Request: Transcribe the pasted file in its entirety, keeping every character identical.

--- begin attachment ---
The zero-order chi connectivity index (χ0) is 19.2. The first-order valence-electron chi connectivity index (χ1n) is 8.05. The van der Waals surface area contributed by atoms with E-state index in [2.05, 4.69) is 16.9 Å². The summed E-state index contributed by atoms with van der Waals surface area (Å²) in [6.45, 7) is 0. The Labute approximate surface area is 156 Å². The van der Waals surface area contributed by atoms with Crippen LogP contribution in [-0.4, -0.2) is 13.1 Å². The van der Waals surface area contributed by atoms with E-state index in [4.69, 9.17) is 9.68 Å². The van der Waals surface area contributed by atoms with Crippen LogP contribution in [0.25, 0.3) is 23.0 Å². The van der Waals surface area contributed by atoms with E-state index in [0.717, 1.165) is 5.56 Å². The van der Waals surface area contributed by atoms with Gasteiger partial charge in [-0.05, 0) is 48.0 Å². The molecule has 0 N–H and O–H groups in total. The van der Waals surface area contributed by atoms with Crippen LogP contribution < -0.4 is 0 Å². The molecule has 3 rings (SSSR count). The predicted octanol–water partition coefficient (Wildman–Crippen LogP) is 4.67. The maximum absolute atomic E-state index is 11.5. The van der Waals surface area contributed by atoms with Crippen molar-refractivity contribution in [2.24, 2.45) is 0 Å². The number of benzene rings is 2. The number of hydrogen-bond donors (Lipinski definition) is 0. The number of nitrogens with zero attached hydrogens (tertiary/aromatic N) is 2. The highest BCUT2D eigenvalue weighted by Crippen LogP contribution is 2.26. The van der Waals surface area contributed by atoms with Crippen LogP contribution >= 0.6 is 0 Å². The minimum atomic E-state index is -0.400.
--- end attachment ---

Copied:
The zero-order chi connectivity index (χ0) is 19.2. The first-order valence-electron chi connectivity index (χ1n) is 8.05. The van der Waals surface area contributed by atoms with E-state index in [2.05, 4.69) is 16.9 Å². The summed E-state index contributed by atoms with van der Waals surface area (Å²) in [6.45, 7) is 0. The Labute approximate surface area is 156 Å². The van der Waals surface area contributed by atoms with Crippen LogP contribution in [-0.4, -0.2) is 13.1 Å². The van der Waals surface area contributed by atoms with E-state index in [4.69, 9.17) is 9.68 Å². The van der Waals surface area contributed by atoms with Crippen LogP contribution in [0.25, 0.3) is 23.0 Å². The van der Waals surface area contributed by atoms with E-state index in [0.717, 1.165) is 5.56 Å². The van der Waals surface area contributed by atoms with Gasteiger partial charge in [-0.05, 0) is 48.0 Å². The molecule has 0 N–H and O–H groups in total. The van der Waals surface area contributed by atoms with Crippen LogP contribution < -0.4 is 0 Å². The molecule has 3 rings (SSSR count). The predicted octanol–water partition coefficient (Wildman–Crippen LogP) is 4.67. The maximum absolute atomic E-state index is 11.5. The van der Waals surface area contributed by atoms with Crippen molar-refractivity contribution in [2.24, 2.45) is 0 Å². The number of benzene rings is 2. The number of hydrogen-bond donors (Lipinski definition) is 0. The number of nitrogens with zero attached hydrogens (tertiary/aromatic N) is 2. The highest BCUT2D eigenvalue weighted by Crippen LogP contribution is 2.26. The van der Waals surface area contributed by atoms with Crippen LogP contribution >= 0.6 is 0 Å². The minimum atomic E-state index is -0.400.